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how to free the culture

This Magazine Staff

As Paul Wells put on his blog yesterday, the PWAC is fighting the latest demand by CanWest Global that freelancers give the company “the right to exclusively use and exploit the Content in any manner and in any and all media, whether now known or hereafter devised, throughout the universe, in perpetuity.”
These sorts of fights are not going to go away. Lawrence Lessig wrote over five years ago that control over intellectual property could become the civil rights battle of the coming decade, and it is looking like he was right. We need to figure out a general institutional structure for dealing with various threats to copyright, including both underprotection (thanks to P2P file sharing) and overprotection (due to ridiculous contracts and Digital Rights Management Systems).
To that end, I cannot recommend more highly the new book Promises to Keep by the Harvard law prof William Fisher. This is easily the best book I’ve read on the subject, better even than Lessig’s recent book Free Culture. Fisher spends the first half of the book tracing the history of copyright and the technological developments that have brought us to the current state of affairs. He then sketches three possible institutional and legal changes:

1. Strengthen copyright and make it a true property right. Thus, infringements would be criminal, not tortious, offences. We could call it the “I made it, therefore I own it” solution.
2. Treat the IP industry as a highly regulated industry, like railroads, phone companies, and electricity companies used to be. Call this the “Jack Layton” solution.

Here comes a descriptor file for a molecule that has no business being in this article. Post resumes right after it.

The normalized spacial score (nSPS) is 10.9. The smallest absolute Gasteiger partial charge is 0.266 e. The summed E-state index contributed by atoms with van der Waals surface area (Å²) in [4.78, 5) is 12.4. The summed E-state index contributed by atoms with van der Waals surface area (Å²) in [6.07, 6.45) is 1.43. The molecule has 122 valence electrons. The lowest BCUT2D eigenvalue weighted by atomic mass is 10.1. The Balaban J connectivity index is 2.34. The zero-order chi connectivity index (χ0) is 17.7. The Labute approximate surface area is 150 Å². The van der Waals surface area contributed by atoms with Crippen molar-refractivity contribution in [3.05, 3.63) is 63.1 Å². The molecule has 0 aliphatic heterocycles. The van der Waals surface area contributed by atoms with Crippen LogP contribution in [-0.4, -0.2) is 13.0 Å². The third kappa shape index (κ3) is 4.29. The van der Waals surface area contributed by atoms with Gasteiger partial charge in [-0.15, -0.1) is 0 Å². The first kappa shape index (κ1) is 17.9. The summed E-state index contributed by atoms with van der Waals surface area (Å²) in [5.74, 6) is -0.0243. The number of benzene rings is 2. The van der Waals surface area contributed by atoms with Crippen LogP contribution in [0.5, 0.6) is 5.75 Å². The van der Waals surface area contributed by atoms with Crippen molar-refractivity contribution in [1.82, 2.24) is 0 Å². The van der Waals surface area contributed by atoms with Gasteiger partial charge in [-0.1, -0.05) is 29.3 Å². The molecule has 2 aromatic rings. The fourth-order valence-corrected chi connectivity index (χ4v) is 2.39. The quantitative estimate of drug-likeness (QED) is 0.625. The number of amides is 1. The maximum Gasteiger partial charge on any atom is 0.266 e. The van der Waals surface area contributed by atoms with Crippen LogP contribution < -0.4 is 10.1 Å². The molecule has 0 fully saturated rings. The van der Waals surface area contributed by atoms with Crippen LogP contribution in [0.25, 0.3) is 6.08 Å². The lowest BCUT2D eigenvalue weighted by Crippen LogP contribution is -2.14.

Both of these, Fisher argues, would be better than the status quo. But he says we can do better.
3. He suggests moving to a subscription-like model, which would make downloading on the internet seem free, without actually being free. Basically, the idea is that every song or movie would be registered with a central copyright office and given a unique ID that would be attached to the filename. The copyright office would track the file as it is traded, downloaded, and modified, watched, or otherwise used; probably on some sort of statistical lines, the way radio playlists are tracked. Money would then be paid to artists out of a centralised pot. The money would be raised by either taxing internet use (e.g. taxing IP accounts) or through a general income tax.
It is not a new solution, it is what many people in the various industries have been advocating for a while. What Fisher does though is give detailed institutional details, about how we could balance fair use with producers rights, and the moral rights of creators to control their art versus the values of “semiotic democracy” that allow us to reshape the culture as we see fit.
I’ve done a poor job here of describing what Fisher’s on about. Everyone engaged in the culture industries should read this book.

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